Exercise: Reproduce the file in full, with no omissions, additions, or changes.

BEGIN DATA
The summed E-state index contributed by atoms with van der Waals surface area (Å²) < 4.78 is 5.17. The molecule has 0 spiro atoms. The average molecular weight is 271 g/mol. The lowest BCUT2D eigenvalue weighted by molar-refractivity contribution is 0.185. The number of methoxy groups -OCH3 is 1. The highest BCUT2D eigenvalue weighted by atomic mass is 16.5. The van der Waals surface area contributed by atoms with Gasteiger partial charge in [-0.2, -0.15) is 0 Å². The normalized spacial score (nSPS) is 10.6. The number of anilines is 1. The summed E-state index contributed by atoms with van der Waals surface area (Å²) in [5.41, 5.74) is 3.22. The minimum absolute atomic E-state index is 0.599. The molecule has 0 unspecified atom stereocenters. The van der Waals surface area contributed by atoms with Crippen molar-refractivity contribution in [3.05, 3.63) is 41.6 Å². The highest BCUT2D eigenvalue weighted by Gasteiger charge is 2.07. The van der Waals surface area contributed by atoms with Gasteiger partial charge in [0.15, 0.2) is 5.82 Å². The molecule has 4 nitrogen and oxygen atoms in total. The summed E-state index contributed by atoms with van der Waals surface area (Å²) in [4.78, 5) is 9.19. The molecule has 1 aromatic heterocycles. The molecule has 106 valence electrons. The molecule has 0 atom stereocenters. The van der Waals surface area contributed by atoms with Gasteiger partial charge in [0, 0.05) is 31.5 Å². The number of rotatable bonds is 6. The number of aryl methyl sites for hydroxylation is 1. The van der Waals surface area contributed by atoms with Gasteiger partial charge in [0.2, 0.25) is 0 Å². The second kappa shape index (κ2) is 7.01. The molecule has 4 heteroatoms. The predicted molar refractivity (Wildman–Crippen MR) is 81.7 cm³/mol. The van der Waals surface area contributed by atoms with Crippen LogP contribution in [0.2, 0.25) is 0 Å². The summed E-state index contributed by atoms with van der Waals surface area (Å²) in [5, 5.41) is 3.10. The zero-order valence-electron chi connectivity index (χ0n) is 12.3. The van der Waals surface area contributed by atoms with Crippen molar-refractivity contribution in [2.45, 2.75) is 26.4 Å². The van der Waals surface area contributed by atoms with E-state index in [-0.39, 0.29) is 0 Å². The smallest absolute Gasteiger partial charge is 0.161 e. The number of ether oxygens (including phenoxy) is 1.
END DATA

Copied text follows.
The summed E-state index contributed by atoms with van der Waals surface area (Å²) < 4.78 is 5.17. The molecule has 0 spiro atoms. The average molecular weight is 271 g/mol. The lowest BCUT2D eigenvalue weighted by molar-refractivity contribution is 0.185. The number of methoxy groups -OCH3 is 1. The highest BCUT2D eigenvalue weighted by atomic mass is 16.5. The van der Waals surface area contributed by atoms with Gasteiger partial charge in [-0.2, -0.15) is 0 Å². The normalized spacial score (nSPS) is 10.6. The number of anilines is 1. The summed E-state index contributed by atoms with van der Waals surface area (Å²) in [5.41, 5.74) is 3.22. The minimum absolute atomic E-state index is 0.599. The molecule has 0 unspecified atom stereocenters. The van der Waals surface area contributed by atoms with Crippen molar-refractivity contribution in [3.05, 3.63) is 41.6 Å². The highest BCUT2D eigenvalue weighted by Gasteiger charge is 2.07. The van der Waals surface area contributed by atoms with Gasteiger partial charge in [0.15, 0.2) is 5.82 Å². The molecule has 4 nitrogen and oxygen atoms in total. The summed E-state index contributed by atoms with van der Waals surface area (Å²) in [4.78, 5) is 9.19. The molecule has 1 aromatic heterocycles. The molecule has 106 valence electrons. The molecule has 0 atom stereocenters. The van der Waals surface area contributed by atoms with Gasteiger partial charge in [0, 0.05) is 31.5 Å². The number of rotatable bonds is 6. The number of aryl methyl sites for hydroxylation is 1. The van der Waals surface area contributed by atoms with Gasteiger partial charge in [0.2, 0.25) is 0 Å². The second kappa shape index (κ2) is 7.01. The molecule has 4 heteroatoms. The predicted molar refractivity (Wildman–Crippen MR) is 81.7 cm³/mol. The van der Waals surface area contributed by atoms with Crippen LogP contribution in [0.2, 0.25) is 0 Å². The summed E-state index contributed by atoms with van der Waals surface area (Å²) in [5, 5.41) is 3.10. The zero-order valence-electron chi connectivity index (χ0n) is 12.3. The van der Waals surface area contributed by atoms with Crippen molar-refractivity contribution in [2.45, 2.75) is 26.4 Å². The van der Waals surface area contributed by atoms with E-state index in [-0.39, 0.29) is 0 Å². The smallest absolute Gasteiger partial charge is 0.161 e. The number of ether oxygens (including phenoxy) is 1.